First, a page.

How many seashells do you know? A thousand? A couple hundred? Maybe only a few dozen? Worldwide, it is estimated that there are tens of thousands of species of seashells, and likely there is no one on earth who could really claim know them all.
But of the hundreds, dozens, or whatever number of the seashells that you figure you know, how many of those could you locate in their natural habitat? If you are like most people, probably less than whatever number you know.
And of those you could locate, do you know their complete names – including their scientific names and common names? Maybe not too well. But there are two seashells which inhabit the coastal waters of Southern California that are delightfully easy to know, easy to find and especially easy to know by name. These are Norris’ Top Snail (Norrisia norrisi) and Kellet’s Whelk (Kelletia kelletii).
While these two seashells are both gastropods (snails) and inhabit kelp forest areas, they are not related all that much to each other biologically and ecologically.
They belong to two different orders – Archaeogastropoda for the top snail (along with other favorites such as abalones and limpets), and Neogastropoda for the whelk (and other popular collectibles, such as murexes, olives shells and volutes).
Kellet’s Whelk prefers life on the bottom, often prowling about rocks and gravel, looking for dead or injured sea creatures on which to dine. Norris’ Top Snail likes to reach for the rather lofty, swinging sites on the blades, bladders and stipes of brown kelps such as the Giant Bladder Kelp (Macrocystis pyrifera) and the Feather Boa Kelp (Egregia laevigata) – at least during the night. In the day, it tends to retreat to the lower parts of the plants, but by the time midnight approaches, it will have moved up to the top – although, at any time, it may loose its grip and tumble below. It feeds on the seaweed on which it dwells.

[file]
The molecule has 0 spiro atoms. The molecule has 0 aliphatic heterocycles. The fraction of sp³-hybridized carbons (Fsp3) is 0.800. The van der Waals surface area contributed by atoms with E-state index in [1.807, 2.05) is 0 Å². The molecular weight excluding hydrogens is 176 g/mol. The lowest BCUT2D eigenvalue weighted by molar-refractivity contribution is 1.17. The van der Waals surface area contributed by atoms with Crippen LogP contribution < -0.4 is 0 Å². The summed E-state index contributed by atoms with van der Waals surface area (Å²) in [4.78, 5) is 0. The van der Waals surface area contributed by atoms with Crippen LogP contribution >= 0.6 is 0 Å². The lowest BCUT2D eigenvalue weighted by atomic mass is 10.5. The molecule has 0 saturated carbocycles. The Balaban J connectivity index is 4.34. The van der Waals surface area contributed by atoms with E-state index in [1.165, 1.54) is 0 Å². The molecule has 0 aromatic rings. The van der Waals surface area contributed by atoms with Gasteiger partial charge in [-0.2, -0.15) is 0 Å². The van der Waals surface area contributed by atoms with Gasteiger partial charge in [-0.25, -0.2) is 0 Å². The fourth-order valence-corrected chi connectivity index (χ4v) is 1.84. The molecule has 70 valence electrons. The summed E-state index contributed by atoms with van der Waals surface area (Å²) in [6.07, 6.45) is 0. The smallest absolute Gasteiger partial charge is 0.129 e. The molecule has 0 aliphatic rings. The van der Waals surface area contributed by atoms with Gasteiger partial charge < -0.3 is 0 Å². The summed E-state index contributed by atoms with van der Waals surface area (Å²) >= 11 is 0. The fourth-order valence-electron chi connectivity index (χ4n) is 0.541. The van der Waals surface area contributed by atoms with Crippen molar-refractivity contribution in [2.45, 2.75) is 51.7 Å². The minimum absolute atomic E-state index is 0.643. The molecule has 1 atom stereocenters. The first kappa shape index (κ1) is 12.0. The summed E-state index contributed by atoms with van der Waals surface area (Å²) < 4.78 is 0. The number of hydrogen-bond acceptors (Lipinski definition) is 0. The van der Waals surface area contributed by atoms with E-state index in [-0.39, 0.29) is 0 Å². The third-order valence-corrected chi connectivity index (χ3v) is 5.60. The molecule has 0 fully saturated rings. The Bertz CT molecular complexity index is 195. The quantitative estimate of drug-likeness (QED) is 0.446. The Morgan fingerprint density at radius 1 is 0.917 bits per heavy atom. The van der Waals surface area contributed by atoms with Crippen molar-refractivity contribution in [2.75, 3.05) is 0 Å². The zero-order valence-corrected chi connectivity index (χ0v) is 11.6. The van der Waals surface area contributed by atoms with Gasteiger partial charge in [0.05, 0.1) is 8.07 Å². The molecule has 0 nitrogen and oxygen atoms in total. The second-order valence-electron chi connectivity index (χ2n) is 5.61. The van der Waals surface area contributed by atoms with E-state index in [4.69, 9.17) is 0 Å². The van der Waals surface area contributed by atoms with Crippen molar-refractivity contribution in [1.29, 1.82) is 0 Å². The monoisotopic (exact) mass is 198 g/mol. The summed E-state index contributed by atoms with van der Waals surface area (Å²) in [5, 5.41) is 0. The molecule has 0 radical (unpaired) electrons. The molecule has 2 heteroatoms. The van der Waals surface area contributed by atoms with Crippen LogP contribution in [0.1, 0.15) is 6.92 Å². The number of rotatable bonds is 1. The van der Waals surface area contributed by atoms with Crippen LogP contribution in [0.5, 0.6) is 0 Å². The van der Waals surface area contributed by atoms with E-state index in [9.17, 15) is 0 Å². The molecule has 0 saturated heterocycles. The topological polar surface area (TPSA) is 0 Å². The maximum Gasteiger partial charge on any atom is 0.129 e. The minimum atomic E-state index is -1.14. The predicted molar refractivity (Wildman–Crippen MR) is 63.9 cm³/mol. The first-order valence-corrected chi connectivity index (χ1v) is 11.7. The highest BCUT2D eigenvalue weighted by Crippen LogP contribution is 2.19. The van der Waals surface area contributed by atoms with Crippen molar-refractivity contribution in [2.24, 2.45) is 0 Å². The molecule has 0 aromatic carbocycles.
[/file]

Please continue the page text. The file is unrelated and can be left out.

Kellet’s Whelk is big and tall, up to seven inches in length (one of the biggest snail shells commonly found along the California shore), with an attractive sculptured spire, but admittedly a rather drab gray color. Norris’ Top shell is bright amber-gold to chestnut brown hued, but is short and squat, only reaching about an inch in height and two inches across. Algae may cover the outside of the shells of both and the bodies of both snails are brighter than their shells.
From time immemorial, both shells have been popular finds among beachgoers. The shell of Norris’ Top retains its bright color even after the animal has died and is often washed ashore in the beach rubble. People have been known to eat the meat of Kellet’s Whelk and its large shell seems to have also been used as a trumpet in early California. Larger, subtidal hermit crabs will utilize any empty Kellet’s shell they may find.
But what really brings these two shells together, besides their propensity of ending up in one person’s casual shell collection, is the fact is that they were named after somewhat obscure historic personages.
Both of those whose appellations the snails bear were nineteenth century Englishmen. Henry Kellett was a sea captain who was involved in various coastal surveys, and in investigating Pacific and Arctic waters. He did sail the waters off of California – whether or not he got to know the sea snail which eventually bore his name (albeit in a slightly misspelled manner) is unclear. Thomas Norris was a surgeon and avid collector of shells and insects. He eventually amassed an extensive assortment of seashells, said to be one of England’s largest private collections, at least at his time and hence would have undoubtedly appreciated the honor of his name being attached to such an outstanding shell.
And attached, not just once, but three times, as also came to be the case with Kellett – the common name, generic name and specific name. It is unlikely that anyone nowadays will be able to have his or her name memorialized to the same triple extent. But all can at least draw satisfaction from being able to know and easily remember two common and attractive California seashells.